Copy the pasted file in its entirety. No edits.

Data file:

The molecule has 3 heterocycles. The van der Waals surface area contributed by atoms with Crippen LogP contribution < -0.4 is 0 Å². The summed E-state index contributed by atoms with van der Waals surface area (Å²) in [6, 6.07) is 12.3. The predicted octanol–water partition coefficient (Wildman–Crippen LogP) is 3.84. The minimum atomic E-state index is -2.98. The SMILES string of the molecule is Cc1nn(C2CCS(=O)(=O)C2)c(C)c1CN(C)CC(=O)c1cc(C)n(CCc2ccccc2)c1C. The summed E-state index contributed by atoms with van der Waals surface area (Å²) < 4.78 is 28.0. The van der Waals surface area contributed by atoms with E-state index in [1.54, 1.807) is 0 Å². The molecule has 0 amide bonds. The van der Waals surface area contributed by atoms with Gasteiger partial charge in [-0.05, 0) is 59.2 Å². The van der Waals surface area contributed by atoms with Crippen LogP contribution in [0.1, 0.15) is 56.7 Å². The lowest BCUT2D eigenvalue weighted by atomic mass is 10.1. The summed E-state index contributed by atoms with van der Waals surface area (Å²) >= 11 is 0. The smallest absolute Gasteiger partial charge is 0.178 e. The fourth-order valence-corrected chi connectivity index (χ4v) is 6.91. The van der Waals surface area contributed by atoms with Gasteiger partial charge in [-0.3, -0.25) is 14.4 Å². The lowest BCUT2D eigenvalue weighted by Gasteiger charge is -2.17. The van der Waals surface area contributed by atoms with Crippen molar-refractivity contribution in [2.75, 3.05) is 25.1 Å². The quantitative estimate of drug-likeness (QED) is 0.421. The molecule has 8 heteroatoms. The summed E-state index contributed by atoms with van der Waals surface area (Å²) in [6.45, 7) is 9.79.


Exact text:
The molecule has 3 heterocycles. The van der Waals surface area contributed by atoms with Crippen LogP contribution < -0.4 is 0 Å². The summed E-state index contributed by atoms with van der Waals surface area (Å²) in [6, 6.07) is 12.3. The predicted octanol–water partition coefficient (Wildman–Crippen LogP) is 3.84. The minimum atomic E-state index is -2.98. The SMILES string of the molecule is Cc1nn(C2CCS(=O)(=O)C2)c(C)c1CN(C)CC(=O)c1cc(C)n(CCc2ccccc2)c1C. The summed E-state index contributed by atoms with van der Waals surface area (Å²) < 4.78 is 28.0. The van der Waals surface area contributed by atoms with E-state index in [1.54, 1.807) is 0 Å². The molecule has 0 amide bonds. The van der Waals surface area contributed by atoms with Gasteiger partial charge in [-0.05, 0) is 59.2 Å². The van der Waals surface area contributed by atoms with Crippen LogP contribution in [0.1, 0.15) is 56.7 Å². The lowest BCUT2D eigenvalue weighted by atomic mass is 10.1. The summed E-state index contributed by atoms with van der Waals surface area (Å²) >= 11 is 0. The smallest absolute Gasteiger partial charge is 0.178 e. The fourth-order valence-corrected chi connectivity index (χ4v) is 6.91. The van der Waals surface area contributed by atoms with Gasteiger partial charge in [-0.3, -0.25) is 14.4 Å². The lowest BCUT2D eigenvalue weighted by Gasteiger charge is -2.17. The van der Waals surface area contributed by atoms with Crippen molar-refractivity contribution in [2.75, 3.05) is 25.1 Å². The quantitative estimate of drug-likeness (QED) is 0.421. The molecule has 8 heteroatoms. The summed E-state index contributed by atoms with van der Waals surface area (Å²) in [6.45, 7) is 9.79.